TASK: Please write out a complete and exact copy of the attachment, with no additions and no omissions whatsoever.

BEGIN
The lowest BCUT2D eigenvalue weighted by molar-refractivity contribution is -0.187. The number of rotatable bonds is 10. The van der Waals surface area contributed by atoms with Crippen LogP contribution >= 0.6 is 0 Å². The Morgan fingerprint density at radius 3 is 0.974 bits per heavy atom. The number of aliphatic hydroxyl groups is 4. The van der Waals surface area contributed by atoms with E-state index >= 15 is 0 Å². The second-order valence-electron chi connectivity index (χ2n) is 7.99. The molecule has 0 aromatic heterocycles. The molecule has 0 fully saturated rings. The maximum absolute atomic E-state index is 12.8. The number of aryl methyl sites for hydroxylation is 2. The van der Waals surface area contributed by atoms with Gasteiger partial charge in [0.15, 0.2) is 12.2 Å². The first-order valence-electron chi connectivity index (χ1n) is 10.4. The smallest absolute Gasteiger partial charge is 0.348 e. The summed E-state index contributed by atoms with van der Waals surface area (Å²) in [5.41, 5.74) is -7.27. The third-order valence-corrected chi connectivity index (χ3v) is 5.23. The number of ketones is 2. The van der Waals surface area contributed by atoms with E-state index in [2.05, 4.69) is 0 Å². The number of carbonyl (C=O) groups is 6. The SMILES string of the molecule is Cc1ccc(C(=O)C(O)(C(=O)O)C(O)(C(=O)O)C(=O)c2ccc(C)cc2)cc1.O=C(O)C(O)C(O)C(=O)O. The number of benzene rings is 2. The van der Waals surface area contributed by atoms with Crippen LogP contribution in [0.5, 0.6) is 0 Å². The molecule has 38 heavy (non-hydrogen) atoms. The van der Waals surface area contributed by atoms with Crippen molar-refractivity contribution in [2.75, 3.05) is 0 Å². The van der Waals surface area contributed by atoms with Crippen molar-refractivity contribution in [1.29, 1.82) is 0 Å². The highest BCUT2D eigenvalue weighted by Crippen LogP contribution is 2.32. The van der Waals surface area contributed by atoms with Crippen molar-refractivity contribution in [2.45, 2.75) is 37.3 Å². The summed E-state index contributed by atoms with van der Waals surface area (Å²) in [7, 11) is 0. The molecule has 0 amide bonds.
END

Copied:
The lowest BCUT2D eigenvalue weighted by molar-refractivity contribution is -0.187. The number of rotatable bonds is 10. The van der Waals surface area contributed by atoms with Crippen LogP contribution >= 0.6 is 0 Å². The Morgan fingerprint density at radius 3 is 0.974 bits per heavy atom. The number of aliphatic hydroxyl groups is 4. The van der Waals surface area contributed by atoms with E-state index >= 15 is 0 Å². The second-order valence-electron chi connectivity index (χ2n) is 7.99. The molecule has 0 aromatic heterocycles. The molecule has 0 fully saturated rings. The maximum absolute atomic E-state index is 12.8. The number of aryl methyl sites for hydroxylation is 2. The van der Waals surface area contributed by atoms with Gasteiger partial charge in [0.15, 0.2) is 12.2 Å². The first-order valence-electron chi connectivity index (χ1n) is 10.4. The smallest absolute Gasteiger partial charge is 0.348 e. The summed E-state index contributed by atoms with van der Waals surface area (Å²) in [5.41, 5.74) is -7.27. The third-order valence-corrected chi connectivity index (χ3v) is 5.23. The number of ketones is 2. The van der Waals surface area contributed by atoms with E-state index in [2.05, 4.69) is 0 Å². The number of carbonyl (C=O) groups is 6. The SMILES string of the molecule is Cc1ccc(C(=O)C(O)(C(=O)O)C(O)(C(=O)O)C(=O)c2ccc(C)cc2)cc1.O=C(O)C(O)C(O)C(=O)O. The number of benzene rings is 2. The van der Waals surface area contributed by atoms with Crippen LogP contribution in [0.5, 0.6) is 0 Å². The molecule has 38 heavy (non-hydrogen) atoms. The van der Waals surface area contributed by atoms with Crippen molar-refractivity contribution in [2.75, 3.05) is 0 Å². The van der Waals surface area contributed by atoms with Crippen molar-refractivity contribution in [1.29, 1.82) is 0 Å². The highest BCUT2D eigenvalue weighted by Crippen LogP contribution is 2.32. The van der Waals surface area contributed by atoms with Crippen molar-refractivity contribution in [2.45, 2.75) is 37.3 Å². The summed E-state index contributed by atoms with van der Waals surface area (Å²) in [7, 11) is 0. The molecule has 0 amide bonds.